For such a relatively large city—eighth largest in the state—there are comparatively few sights here. The main attraction in Sumter  by far is Swan Lake Iris Gardens (822 W. Liberty St., 803/436-2640, www.sumter-sc.com , daily 7:30 a.m.–dusk, free), begun in 1927 as the labor of love of regional business titan/amateur botanist Hamilton Carr Bland.
Legend has it that Bland’s initial iris planting failed so badly that, out of frustration, he told his gardener to dump the bulbs in the nearby blackwater lake. The irises then bloomed on their own with no trouble, resulting in the first inkling of the magnificent displays you see today. A trail takes you around the lake, while a boardwalk takes you 1,000 feet into the surrounding swamp. The best time to come is May–June, when the irises are in bloom.
Around the last weekend in May is the Iris Festival, a four-day event. December 1 marks the month-long “Fantasy of Lights,” in which the grounds are lit with—no joke—about a million Christmas lights.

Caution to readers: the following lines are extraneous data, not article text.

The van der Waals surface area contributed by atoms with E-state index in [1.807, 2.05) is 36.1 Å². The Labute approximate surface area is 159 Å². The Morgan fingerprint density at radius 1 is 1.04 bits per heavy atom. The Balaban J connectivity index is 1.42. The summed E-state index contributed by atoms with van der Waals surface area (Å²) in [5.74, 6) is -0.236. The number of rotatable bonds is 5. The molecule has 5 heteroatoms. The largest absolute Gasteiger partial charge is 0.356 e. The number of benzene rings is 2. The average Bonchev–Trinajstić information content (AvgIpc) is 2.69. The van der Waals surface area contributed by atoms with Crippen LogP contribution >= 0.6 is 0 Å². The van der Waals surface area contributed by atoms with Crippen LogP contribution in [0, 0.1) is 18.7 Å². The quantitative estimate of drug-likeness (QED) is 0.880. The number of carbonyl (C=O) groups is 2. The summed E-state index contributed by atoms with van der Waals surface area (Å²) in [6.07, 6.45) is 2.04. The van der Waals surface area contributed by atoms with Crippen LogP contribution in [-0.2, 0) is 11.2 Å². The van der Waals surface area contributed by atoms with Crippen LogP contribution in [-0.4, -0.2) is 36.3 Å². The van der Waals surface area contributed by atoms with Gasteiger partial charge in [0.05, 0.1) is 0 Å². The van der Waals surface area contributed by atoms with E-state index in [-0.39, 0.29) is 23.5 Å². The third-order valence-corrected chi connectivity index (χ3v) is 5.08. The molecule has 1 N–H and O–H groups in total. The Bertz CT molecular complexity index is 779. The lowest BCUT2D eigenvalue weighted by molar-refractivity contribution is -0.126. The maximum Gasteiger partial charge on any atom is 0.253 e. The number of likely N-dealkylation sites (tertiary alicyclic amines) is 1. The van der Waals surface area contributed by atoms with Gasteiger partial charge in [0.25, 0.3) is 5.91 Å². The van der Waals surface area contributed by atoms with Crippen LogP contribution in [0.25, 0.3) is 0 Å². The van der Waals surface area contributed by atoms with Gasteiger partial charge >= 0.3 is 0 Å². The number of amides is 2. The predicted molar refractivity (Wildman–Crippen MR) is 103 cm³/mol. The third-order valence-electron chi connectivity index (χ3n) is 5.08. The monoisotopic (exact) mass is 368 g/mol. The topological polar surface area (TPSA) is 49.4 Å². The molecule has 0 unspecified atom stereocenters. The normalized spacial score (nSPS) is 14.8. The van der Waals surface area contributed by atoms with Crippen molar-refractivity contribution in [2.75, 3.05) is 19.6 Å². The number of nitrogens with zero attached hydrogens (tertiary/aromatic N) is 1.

The 150-acre grounds also host eight species of swans, the only public site in America to host every indigenous species (for the record, they are: Royal White Mutes, Black-Necked Swans, Coscorobas, Whoopers, Trumpeters, Black Australians, Whistlers, and Bewick Swans). You can feed them bread and crackers, but I recommend keeping your distance during mating season in early spring. If you want to feed yourself, go to the Iris Market (Thurs.–Fri. 11 a.m.–2 p.m., Sat. noon–5 p.m., Sun. 1–5 p.m.) on-site.
The center of civic and cultural life in town is the Sumter Opera House (21 N. Main St., 803/436-2640), which in addition to hosting multiple performances also hosts city hall. There’s a regular schedule of Friday night events at the Opera House throughout the month: First Fridays are for comedy, second Fridays are for classic movie screenings, and fourth Fridays are for jazz and blues concerts. The films are $2.50 per person, while live performances run about ten bucks.